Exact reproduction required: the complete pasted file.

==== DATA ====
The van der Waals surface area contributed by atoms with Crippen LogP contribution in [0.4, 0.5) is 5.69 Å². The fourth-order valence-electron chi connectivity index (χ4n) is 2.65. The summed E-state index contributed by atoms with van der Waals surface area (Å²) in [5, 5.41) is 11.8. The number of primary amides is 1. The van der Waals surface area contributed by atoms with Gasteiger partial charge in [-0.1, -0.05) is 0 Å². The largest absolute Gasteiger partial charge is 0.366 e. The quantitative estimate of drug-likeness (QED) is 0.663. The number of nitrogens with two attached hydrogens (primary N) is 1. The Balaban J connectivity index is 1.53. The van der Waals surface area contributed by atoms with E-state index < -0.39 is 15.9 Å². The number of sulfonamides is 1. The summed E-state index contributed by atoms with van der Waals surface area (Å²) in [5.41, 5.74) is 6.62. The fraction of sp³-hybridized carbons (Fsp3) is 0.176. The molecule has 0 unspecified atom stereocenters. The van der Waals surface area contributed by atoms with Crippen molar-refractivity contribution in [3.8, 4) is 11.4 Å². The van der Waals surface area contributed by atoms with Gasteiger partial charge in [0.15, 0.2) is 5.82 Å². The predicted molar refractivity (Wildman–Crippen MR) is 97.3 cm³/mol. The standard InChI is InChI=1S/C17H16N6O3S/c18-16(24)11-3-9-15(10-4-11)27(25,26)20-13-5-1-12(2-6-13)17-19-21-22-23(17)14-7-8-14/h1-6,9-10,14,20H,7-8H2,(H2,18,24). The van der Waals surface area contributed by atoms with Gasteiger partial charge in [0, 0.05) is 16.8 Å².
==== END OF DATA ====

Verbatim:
The van der Waals surface area contributed by atoms with Crippen LogP contribution in [0.4, 0.5) is 5.69 Å². The fourth-order valence-electron chi connectivity index (χ4n) is 2.65. The summed E-state index contributed by atoms with van der Waals surface area (Å²) in [5, 5.41) is 11.8. The number of primary amides is 1. The van der Waals surface area contributed by atoms with Gasteiger partial charge in [-0.1, -0.05) is 0 Å². The largest absolute Gasteiger partial charge is 0.366 e. The quantitative estimate of drug-likeness (QED) is 0.663. The number of nitrogens with two attached hydrogens (primary N) is 1. The Balaban J connectivity index is 1.53. The van der Waals surface area contributed by atoms with E-state index < -0.39 is 15.9 Å². The number of sulfonamides is 1. The summed E-state index contributed by atoms with van der Waals surface area (Å²) in [5.41, 5.74) is 6.62. The fraction of sp³-hybridized carbons (Fsp3) is 0.176. The molecule has 0 unspecified atom stereocenters. The van der Waals surface area contributed by atoms with Crippen molar-refractivity contribution in [3.8, 4) is 11.4 Å². The van der Waals surface area contributed by atoms with Gasteiger partial charge in [0.15, 0.2) is 5.82 Å². The predicted molar refractivity (Wildman–Crippen MR) is 97.3 cm³/mol. The standard InChI is InChI=1S/C17H16N6O3S/c18-16(24)11-3-9-15(10-4-11)27(25,26)20-13-5-1-12(2-6-13)17-19-21-22-23(17)14-7-8-14/h1-6,9-10,14,20H,7-8H2,(H2,18,24). The van der Waals surface area contributed by atoms with Gasteiger partial charge in [0, 0.05) is 16.8 Å².